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3 election lessons for the life industry

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While watching news anchors play with an endless array of interactive maps and fancy data boards during last night’s election coverage, I noticed a few trends that will also impact — or are already impacting — the life industry. Here are three of my major takeaways:

1. Demographics matter.

After Obama was declared the winner and pundits started parsing the data, it became evident that his victory was based largely on his ability to attract large numbers of young, female and minority, especially Hispanic, voters. Indeed, that’s key for any election — or sales —effort these days. The election made clear what most people already know simply by looking around their neighborhoods: the face of America is changing. What was once a country dominated by white males of European origin is morphing into a diverse society, where more women than men hold college degrees and minorities hold major sway, in both an economic and electoral sense.

Those demographic changes are important for the life industry and its agents to keep in mind. Life insurance sales thrived for decades when agents catered to the “man of the house” — before that term, and sales approach, became completely dated. Today, the lady of the house wears the pants and buys them, too. In 2008, wives out-earned husbands in 35 percent of households. If the trend continues at the same pace, higher-earner wives will become the norm by 2024.

The same goes for Hispanics. In May, a Nielsen report estimated that Hispanics represent $1 trillion-worth of buying power. Latino households earning more than $50,000 are expected to grow at a faster rate than the total number of households. And the trend likely won’t slow down anytime soon; it’s estimated that 60 percent of Hispanics are under the age of 35.

The financial services industry, including life companies and agents, has been slow to accept these changes, though. Research by the Boston Consulting Group has found it’s the No. 1 area where women say their needs aren’t being met. If the life industry has any hope for sustained profitability over the next few decades, that’s going to need to change

2. Personal is paramount.

Call it the bespoke election. Campaigns this year were able to hone in on a small sliver of undecided voters, learn everything they could about each segment and then develop customized messaging to try to sway them one way or the other. If you wavered on your candidate choice at all this year, both campaigns could likely tell you the type of car you drive, the restaurants you like to frequent and whether you’re a briefs or boxers man.

Thanks to the Internet, this is how marketing works now. If you search for macaroni and cheese recipes on Google, you’re going to see ads for Kraft on every website you visit for the next two days. Your Facebook feed contains promos for products your friends have liked. And, when you’ve got a minute, Netflix has a few film recommendations you might want to check out. The amount of data on you is endless, and it’s feeding a marketing pipeline that never stops tailoring itself to fit your current needs, wants and desires.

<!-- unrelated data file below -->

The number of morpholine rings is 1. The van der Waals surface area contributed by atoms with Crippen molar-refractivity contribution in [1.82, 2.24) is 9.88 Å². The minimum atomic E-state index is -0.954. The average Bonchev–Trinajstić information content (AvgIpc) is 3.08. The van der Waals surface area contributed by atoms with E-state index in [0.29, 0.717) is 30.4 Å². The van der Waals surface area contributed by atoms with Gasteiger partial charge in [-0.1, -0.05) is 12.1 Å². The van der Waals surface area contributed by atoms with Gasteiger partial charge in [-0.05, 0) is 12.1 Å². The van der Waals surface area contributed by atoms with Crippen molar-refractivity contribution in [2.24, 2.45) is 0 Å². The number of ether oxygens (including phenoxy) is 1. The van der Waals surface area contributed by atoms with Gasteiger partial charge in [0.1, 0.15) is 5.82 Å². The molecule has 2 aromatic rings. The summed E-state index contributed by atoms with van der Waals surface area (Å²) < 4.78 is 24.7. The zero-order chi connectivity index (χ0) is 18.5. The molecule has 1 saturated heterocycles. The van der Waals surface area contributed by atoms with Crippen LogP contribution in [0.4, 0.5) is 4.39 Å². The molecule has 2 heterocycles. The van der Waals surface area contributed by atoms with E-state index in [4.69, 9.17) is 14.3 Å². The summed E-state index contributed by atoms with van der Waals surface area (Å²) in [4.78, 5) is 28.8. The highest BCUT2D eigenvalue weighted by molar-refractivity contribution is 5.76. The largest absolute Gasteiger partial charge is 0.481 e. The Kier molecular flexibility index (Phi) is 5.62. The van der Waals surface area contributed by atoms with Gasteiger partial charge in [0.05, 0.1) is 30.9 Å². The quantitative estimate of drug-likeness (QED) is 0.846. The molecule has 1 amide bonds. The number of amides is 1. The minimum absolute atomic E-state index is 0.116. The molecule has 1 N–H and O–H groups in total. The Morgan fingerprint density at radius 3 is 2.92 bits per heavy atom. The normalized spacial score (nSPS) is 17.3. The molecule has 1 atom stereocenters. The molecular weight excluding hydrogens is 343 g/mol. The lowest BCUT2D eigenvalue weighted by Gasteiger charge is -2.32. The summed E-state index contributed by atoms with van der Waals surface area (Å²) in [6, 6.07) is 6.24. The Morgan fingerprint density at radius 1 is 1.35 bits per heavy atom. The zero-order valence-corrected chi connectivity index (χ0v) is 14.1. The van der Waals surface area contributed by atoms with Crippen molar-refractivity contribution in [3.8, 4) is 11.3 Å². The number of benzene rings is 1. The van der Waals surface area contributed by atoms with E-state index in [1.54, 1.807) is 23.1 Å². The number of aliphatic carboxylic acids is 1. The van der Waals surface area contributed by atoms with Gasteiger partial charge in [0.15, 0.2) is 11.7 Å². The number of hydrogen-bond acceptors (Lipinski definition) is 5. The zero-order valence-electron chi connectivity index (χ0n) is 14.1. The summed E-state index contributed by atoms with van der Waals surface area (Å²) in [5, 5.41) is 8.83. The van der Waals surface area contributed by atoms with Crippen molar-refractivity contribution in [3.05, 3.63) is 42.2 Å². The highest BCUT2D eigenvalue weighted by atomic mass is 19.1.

Insurance agents have long prided themselves on their personal touch; it’s what keeps them relevant in an age when everyone does business over the Internet, they often tell me. So the advent of personal data can be both a curse and a blessing. On one hand, your prospect’s Google search for “life insurance” is going to serve up an ad designed to appeal to her demographic, and she’ll be able to click through, share her financial data via something like or her bank website, and purchase a policy — before you’ve even had a chance to knock on her door. On the other hand, that ad she sees could be yours.

3. Nothing lasts forever.

I was in college when George W. Bush won a second term, and the day after the 2004 election, one of my professors stormed into the classroom, threw down his laptop satchel and gave an angry speech about how our country was going down the drain. Last night, eight years later, many of my conservative friends did the same thing, via Facebook. (For all that divides our nation, we’re apparently not so different from one another when we lose.)

If you’ve been through a few elections, they can serve as a great reminder that nothing’s permanent. Anyone and anything, given enough time, can suffer a reversal of fortune, even when it comes to the mighty life insurance industry. Sure, it sells a product that’s been around for centuries, but — as my colleague Brian Anderson has spent the better part of this year detailing in a series of articles — the way that product is sold is increasingly under threat. It’s clearer than ever that consumers aren’t being adequately served by the life industry. Life policy ownership rates are at historic lows, the industry hasn’t kept up with the advent of Internet and mobile shopping and many people report they haven’t been contacted by an agent in years. The industry can work to evolve — quickly — or it can become antiquated and irrelevant. Either way, it’s not going to stay the same.

Did you learn anything from election season? Tell me in the comments section below.

For more from Corey Dahl, see:

Are you knocking on the wrong doors?

Time to get gloomy

Life insurance: Cause or product?


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